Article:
“This is a stunning announcement,” Huntington Beach Councilwoman Kim Carr said of the plea. “When the spill happened, you just had this sense that [Amplify] knew what they did was wrong and they knew they made substantial errors, but they weren’t willing to admit it. We had to pay the price.”
Carr, who is running for state Senate and has spoken in support of decommissioning offshore oil rigs, said the spill was devastating for hotels, small business and individuals who make a living on the water.
“This situation clearly demonstrates how we need to make sure these companies are held accountable and that people in Sacramento are not just paying lip service when it comes to accountability,” she said. “They need to take steps to make sure this never happens again.”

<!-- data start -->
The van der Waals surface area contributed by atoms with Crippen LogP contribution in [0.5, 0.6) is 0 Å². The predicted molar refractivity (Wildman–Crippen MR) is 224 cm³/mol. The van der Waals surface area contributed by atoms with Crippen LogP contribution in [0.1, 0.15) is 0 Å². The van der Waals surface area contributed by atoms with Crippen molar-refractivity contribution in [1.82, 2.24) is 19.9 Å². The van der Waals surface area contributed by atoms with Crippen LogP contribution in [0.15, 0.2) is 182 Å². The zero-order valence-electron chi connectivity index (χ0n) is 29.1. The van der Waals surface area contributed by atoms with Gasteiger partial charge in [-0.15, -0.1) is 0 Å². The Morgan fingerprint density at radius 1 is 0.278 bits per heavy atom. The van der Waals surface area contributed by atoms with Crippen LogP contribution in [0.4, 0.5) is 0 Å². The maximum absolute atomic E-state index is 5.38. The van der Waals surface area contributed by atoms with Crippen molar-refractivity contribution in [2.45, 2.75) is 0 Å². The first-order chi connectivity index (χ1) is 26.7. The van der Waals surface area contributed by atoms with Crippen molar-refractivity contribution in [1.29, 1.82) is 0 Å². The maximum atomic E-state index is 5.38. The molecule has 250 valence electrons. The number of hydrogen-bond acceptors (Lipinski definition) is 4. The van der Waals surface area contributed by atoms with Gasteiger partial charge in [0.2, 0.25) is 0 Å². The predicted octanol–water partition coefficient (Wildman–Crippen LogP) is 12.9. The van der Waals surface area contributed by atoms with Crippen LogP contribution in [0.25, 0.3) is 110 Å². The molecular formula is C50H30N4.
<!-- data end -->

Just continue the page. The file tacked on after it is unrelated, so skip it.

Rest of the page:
On Thursday, Amplify tentatively agreed to settle more than a dozen lawsuits brought by business owners and residents, including Laguna Beach coastal property owners, a Huntington Beach surf school, a Seal Beach bait and tackle store, and several groups of fishing and seafood sales companies. The terms of the settlement have not been disclosed and still need to be approved by the court.
Willsher, Amplify’s chief executive, said the firm is still “vigorously” pursuing a lawsuit against the companies that own and operate two container ships that have been accused of dragging their anchors across the sea floor and damaging the pipeline, months before the oil spill.
In the plea agreement Friday, prosecutors acknowledged that the anchor drags may have weakened the pipeline and may have been one cause of the spill.